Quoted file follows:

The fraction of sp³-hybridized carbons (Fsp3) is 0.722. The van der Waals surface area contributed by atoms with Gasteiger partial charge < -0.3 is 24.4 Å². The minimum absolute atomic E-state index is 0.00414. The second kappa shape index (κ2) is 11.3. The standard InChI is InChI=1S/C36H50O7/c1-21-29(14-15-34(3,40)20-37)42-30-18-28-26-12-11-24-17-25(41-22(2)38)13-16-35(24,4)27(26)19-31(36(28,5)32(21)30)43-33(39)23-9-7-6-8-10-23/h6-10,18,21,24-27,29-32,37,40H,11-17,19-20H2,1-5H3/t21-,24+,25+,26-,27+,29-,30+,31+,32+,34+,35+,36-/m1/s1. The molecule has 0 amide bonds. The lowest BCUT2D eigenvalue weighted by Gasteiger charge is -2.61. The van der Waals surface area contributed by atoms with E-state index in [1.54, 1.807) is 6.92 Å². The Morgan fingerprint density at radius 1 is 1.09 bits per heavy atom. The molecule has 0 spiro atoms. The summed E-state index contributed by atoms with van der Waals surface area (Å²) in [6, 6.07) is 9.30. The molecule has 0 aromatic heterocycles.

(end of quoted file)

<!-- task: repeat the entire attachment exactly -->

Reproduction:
The fraction of sp³-hybridized carbons (Fsp3) is 0.722. The van der Waals surface area contributed by atoms with Gasteiger partial charge < -0.3 is 24.4 Å². The minimum absolute atomic E-state index is 0.00414. The second kappa shape index (κ2) is 11.3. The standard InChI is InChI=1S/C36H50O7/c1-21-29(14-15-34(3,40)20-37)42-30-18-28-26-12-11-24-17-25(41-22(2)38)13-16-35(24,4)27(26)19-31(36(28,5)32(21)30)43-33(39)23-9-7-6-8-10-23/h6-10,18,21,24-27,29-32,37,40H,11-17,19-20H2,1-5H3/t21-,24+,25+,26-,27+,29-,30+,31+,32+,34+,35+,36-/m1/s1. The molecule has 0 amide bonds. The lowest BCUT2D eigenvalue weighted by Gasteiger charge is -2.61. The van der Waals surface area contributed by atoms with E-state index in [1.54, 1.807) is 6.92 Å². The Morgan fingerprint density at radius 1 is 1.09 bits per heavy atom. The molecule has 0 spiro atoms. The summed E-state index contributed by atoms with van der Waals surface area (Å²) in [6, 6.07) is 9.30. The molecule has 0 aromatic heterocycles.